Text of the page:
One week my tutor called to remind me not to eat before coming over because we would have dal-bhaat, the staple food that people in Nepal eat at least once a day. There is a steel dish with a high rim around it, and when sit are on the floor to eat, you hold the dish in your lap. On the dish is a mound of cooked rice (bhaat) along with a small bowl of lentil soup (dal). Next to it in a separate compartment is some sag, green and leafy like cooked spinach. Maybe there are some cucumber slices and a hot pepper or two. Sometimes there will be a little yogurt, sometimes a little mutton curry in a side dish. In the last compartment will be achaar, a sort of condiment based on tomatoes with spices. Pour the lentil soup over the rice, and mix it with your right hand, sometimes swirling with the palm. Pick up a ball of rice, with your thumb bent just so to keep it steady, and pop it into your mouth. Nepali people can do this neatly. My first time was not so neat. At a restaurant the servers will keep filling up your plate as you eat, unless you tell them you are full, for which the term is pugio.
Once the food comes out, people eat without talking, sometimes without even looking up. After eating, water is poured over the right hand to wash it. Nepalis are always curious to see whether a videshi will eat the Nepali way, or ask for a spoon. I never saw people linger once the meal was finished. You do your talking before the food comes out. My tutor also made me some Chiya, tea the Nepali way. It was strong and I was awake the whole night afterwards.
Learning the language started with the syllabary. This is the linguistic term for the alphabet of Devanagari, in which Nepali is written. It is very similar to Sanskrit, the writing system of northern India. There are thirty three consonants, and eleven vowels. Learning only forty-four characters is not enough. There is a system of eleven diacritical markers that may be placed before or after each consonant to change the sound; and there are “conjunct” characters to learn – a conjunct is when two consonants are squeezed together. Finally, there are about a hundred and fifty “half-characters.”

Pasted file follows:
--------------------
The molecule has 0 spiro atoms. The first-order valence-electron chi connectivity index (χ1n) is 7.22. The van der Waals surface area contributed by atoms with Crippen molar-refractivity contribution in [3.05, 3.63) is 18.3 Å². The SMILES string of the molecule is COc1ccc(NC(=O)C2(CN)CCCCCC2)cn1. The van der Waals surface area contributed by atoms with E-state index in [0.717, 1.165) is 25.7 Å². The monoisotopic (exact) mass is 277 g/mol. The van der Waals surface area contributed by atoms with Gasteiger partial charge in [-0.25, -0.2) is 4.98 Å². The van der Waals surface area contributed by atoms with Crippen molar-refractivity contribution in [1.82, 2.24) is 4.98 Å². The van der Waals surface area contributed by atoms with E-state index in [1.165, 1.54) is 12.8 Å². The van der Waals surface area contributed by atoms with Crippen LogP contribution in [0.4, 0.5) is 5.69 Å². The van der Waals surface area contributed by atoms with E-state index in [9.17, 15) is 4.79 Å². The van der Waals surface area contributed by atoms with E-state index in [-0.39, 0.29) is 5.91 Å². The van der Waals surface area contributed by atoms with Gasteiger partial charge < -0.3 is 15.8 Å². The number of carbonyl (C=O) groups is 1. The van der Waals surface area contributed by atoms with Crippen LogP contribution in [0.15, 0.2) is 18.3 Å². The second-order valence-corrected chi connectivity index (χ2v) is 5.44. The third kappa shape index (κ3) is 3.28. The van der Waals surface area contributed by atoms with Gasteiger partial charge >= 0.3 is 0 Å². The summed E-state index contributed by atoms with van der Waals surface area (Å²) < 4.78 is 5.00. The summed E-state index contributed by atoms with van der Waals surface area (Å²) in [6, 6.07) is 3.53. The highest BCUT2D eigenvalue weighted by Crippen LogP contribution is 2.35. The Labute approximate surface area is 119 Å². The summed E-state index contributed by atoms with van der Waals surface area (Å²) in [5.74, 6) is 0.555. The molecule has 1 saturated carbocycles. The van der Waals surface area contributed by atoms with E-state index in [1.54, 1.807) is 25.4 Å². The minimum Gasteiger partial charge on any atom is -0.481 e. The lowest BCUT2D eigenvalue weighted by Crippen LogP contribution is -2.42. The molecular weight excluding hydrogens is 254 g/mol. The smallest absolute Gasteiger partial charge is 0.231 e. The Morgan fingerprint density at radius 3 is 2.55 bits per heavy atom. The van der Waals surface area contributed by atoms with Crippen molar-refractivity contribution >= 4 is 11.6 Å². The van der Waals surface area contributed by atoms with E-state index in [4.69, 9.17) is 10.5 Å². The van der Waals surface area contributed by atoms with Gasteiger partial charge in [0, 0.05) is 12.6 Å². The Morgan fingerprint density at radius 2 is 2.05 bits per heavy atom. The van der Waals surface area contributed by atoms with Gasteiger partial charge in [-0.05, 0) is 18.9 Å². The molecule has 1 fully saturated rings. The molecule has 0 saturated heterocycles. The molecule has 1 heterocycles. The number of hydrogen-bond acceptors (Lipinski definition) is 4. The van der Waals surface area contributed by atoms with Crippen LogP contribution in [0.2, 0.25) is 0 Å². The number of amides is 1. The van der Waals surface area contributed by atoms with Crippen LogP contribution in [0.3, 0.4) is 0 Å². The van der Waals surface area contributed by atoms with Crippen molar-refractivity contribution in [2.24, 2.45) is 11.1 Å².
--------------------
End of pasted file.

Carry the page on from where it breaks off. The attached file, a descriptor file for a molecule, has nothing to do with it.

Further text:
In the languages that use Devanagari, the pronunciation of certain letters does not lend itself well to an American transliteration. There is a subtle “breathiness” which changes some letters. I recall spending a half-hour sitting on the floor trying to master the difference between “ta,” “tHa” and “taw,” which was interrupted by hysterical laughter.
I made flash cards for the vowels and consonants and carried them with me wherever I went. I practiced every day. Within two months I was getting it. Later, I added flash cards for the simple words I learned. One day during my class with the nursing students I was writing the schedule on the blackboard and said to myself I wonder how I would spell ‘coffee’ using Devanagari. With a moment’s thought I was able to come up with the spelling, and stood at the blackboard chuckling. I turned around and I could see the students were not really paying attention. Oh well.
I made a special trip to the bookstore to get a guidebook. I got to the travel section looking for Asia. There they were, five possible guidebooks on Nepal. Which one to buy? I flipped through each, looking to see if there was a section on Tansen. The first two only gave it a paragraph. “Nice hill town,” was about all they said. You know you are off the map when it’s not in the Lonely Planet. The guide from the Moon Handbook series included five pages along with a small schematic map. That is the one I bought. I photocopied the pages and posted them outside my office door so that people could see where I was going for the summer.